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Meet the First #TFD Delegates: Greg Ferro

By Jamie Easley, Airheads Community Manager
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Greg Ferro, Packet Pushers, Original Tech Field Day DelegateThe first Tech Field Day event was held 10 years ago in November, and Greg Ferro was the only network delegate. In this interview, we flashback with Greg and talk about the power of  a community of IT engineers and architects. Greg Ferro is a cofounder and an analyst at Packet Pushers Interactive, where he podcasts, writes and runs a leading analyst and media company. Subscribe to Gregs Heavy Networking podcast

Register now to see the #TFD20 Aruba livestream on Friday, November 15 and learn how to simplify networking tasks with automation.

Jamie: How did you first get involved in Tech Field Day event?
Greg: I was the ‘networking’ delegate at the first Tech Field Day event in 2009! I started blogging in January 2008 when my persistence was greater than my writing talent, but it was enough to get me noticed when Stephen Foskett, the founder of Tech Field Day, reached out to me about an event in Silicon Valley.

The first Tech Field Day even was full spectrum – server, storage and networking – and Stephen wanted a networking person to complete the wheel. It was true then and still is tue today that there are few independent networking bloggers.

The first Tech Field Day in 2009: The first Tech Field Day: L-R: Greg Knieriemen, John Obeto, Carlo Costanzo, Rod Haywood, Rick Vanover, Stephen Foskett, Nigel Poulton, Bas Raayman, Ed Saipetch, Simon Seagrave, Chris Evans, Devang Panchigar, Greg Ferro, John Hickson, Robin Harris and Rich Brambley.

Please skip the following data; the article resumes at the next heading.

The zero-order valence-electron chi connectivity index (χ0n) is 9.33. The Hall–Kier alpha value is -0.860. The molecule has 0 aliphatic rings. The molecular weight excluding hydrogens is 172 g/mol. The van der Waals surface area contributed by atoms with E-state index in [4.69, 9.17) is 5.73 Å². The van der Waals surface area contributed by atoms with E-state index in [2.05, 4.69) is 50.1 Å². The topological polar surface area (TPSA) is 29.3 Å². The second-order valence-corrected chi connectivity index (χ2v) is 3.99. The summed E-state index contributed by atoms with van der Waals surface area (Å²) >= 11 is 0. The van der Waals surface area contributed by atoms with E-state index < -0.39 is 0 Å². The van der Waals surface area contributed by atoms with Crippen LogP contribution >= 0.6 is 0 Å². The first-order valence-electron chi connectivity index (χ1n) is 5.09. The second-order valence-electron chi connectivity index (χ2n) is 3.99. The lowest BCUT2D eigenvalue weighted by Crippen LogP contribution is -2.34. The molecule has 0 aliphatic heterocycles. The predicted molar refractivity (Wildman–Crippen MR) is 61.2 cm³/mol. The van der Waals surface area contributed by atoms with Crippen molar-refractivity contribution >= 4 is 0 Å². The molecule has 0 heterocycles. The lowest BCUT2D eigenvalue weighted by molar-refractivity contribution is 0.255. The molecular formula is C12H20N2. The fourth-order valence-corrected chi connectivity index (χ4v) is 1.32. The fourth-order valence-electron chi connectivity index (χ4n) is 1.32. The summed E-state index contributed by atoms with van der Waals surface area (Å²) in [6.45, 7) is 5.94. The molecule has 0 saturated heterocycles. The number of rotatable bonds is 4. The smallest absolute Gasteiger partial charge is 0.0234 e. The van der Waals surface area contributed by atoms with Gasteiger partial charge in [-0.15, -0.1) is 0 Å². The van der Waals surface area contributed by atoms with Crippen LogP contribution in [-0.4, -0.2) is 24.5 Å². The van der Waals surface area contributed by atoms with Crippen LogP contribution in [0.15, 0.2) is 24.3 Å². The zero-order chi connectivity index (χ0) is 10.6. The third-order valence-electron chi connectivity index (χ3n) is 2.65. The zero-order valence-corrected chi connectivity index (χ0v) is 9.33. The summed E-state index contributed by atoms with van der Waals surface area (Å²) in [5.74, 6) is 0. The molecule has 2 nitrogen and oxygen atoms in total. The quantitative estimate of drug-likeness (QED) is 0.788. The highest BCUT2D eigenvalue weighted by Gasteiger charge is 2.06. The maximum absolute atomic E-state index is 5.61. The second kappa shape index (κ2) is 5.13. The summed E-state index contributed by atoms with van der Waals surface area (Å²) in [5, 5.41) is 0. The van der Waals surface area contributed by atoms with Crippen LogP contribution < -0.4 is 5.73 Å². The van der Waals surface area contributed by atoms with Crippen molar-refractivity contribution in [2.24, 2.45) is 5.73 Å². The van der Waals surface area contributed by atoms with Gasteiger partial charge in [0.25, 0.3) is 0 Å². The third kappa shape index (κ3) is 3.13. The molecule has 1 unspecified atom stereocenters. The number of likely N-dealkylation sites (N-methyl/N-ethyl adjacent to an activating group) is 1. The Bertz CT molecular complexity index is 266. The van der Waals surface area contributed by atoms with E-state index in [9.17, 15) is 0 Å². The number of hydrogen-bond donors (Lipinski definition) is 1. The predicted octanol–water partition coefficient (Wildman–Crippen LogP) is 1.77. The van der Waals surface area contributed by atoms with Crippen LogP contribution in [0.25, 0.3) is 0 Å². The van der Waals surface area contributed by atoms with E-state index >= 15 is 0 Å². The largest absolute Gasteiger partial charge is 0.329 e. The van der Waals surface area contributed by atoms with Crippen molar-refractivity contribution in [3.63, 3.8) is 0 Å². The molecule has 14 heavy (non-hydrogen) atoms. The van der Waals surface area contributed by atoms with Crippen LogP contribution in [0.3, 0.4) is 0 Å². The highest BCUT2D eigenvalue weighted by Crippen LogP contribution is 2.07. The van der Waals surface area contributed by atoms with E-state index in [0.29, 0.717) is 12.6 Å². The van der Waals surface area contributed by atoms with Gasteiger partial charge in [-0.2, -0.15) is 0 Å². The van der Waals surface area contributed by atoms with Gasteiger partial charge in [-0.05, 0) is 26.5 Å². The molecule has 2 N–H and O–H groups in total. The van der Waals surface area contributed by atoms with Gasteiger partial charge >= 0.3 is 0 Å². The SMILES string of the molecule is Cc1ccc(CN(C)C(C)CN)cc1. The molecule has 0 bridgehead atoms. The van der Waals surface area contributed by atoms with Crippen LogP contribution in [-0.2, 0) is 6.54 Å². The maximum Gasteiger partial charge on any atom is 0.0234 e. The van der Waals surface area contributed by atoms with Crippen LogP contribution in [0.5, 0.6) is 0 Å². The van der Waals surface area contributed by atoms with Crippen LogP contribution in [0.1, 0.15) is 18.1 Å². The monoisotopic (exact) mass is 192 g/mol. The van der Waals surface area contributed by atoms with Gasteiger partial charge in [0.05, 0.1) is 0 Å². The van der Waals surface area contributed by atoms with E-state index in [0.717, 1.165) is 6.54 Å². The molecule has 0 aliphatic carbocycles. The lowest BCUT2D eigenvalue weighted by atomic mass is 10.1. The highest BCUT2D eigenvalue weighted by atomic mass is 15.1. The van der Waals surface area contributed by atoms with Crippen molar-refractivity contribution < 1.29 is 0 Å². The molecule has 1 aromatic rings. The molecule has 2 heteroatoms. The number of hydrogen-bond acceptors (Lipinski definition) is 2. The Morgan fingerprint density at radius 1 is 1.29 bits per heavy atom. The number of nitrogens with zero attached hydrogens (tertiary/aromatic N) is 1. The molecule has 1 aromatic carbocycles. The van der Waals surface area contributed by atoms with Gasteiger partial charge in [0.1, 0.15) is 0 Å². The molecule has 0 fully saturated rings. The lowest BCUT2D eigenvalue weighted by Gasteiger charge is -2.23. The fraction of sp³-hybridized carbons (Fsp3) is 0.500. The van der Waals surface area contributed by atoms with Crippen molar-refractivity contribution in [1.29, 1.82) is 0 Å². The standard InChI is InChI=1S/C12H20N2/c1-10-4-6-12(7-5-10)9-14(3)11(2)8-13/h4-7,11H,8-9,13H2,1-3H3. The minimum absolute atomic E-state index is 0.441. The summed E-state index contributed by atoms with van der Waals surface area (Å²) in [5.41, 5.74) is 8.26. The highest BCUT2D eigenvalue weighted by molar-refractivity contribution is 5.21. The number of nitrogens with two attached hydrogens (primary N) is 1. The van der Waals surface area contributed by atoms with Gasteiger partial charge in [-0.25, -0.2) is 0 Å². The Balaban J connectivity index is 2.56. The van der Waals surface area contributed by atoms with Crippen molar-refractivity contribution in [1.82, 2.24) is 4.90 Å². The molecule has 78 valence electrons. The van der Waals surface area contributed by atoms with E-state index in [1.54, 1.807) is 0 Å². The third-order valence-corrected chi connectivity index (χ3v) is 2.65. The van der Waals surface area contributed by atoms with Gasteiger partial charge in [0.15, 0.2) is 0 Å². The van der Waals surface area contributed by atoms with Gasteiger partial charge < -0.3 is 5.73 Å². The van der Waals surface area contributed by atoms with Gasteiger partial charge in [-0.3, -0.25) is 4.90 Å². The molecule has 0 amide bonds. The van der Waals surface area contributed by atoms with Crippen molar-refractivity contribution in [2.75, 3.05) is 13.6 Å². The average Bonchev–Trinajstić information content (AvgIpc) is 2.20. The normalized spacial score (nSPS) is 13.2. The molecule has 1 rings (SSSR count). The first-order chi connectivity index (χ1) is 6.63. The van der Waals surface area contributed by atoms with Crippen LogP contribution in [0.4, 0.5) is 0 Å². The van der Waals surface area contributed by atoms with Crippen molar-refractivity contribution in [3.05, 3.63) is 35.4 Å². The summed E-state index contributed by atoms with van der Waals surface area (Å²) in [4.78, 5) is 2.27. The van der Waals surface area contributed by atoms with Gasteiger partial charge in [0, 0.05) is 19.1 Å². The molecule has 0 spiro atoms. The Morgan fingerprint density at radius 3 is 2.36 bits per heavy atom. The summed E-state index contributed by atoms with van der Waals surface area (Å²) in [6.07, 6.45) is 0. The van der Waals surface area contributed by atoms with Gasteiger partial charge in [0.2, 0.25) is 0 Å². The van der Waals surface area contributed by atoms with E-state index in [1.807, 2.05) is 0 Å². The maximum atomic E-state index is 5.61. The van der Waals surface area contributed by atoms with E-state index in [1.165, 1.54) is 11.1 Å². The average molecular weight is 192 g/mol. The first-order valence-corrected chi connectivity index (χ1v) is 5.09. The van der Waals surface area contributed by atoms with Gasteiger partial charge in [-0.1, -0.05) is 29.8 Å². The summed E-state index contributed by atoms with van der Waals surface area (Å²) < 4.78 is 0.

The first Tech Field Day was in November 2019 in Silicon Valley: L-R: Greg Knieriemen, John Obeto, Carlo Costanzo, Rod Haywood, Rick Vanover, Stephen Foskett, Nigel Poulton, Bas Raayman, Ed Saipetch, Simon Seagrave, Chris Evans, Devang Panchigar, Greg Ferro, John Hickson, Robin Harris and Rich Brambley. Photo Credit: Gestalt IT.

Jamie: Whats your favorite memory from the early Tech Field Day events?
Greg: At the very first event, a limousine turned up to get us around Silicon Valley. It was a dislocating moment to be picked out of obscurity, fly to the US and then drive around Silicon Valley in limo! I thought, “This blogging thing is wild.”

I later found out that the limo was a practical choice because Stephen was struggling to transport about 15 people between vendor buildings. Today it’s a signature feature of Tech Field Day events that delegates turn up in a limousine in vendor car parks.

Fun fact: Tech Field Day events used the same limousine company in San Francisco and Silicon Valley  since the first event.

Jamie: How have Tech Field Day events evolved over time?
Greg: The early events were general, with a focus on servers, storage and networking. They were great, but I wanted events focused on networking. One thing led to another and I assisted Stephen in getting the first Network Field Day event off the ground in September 2010.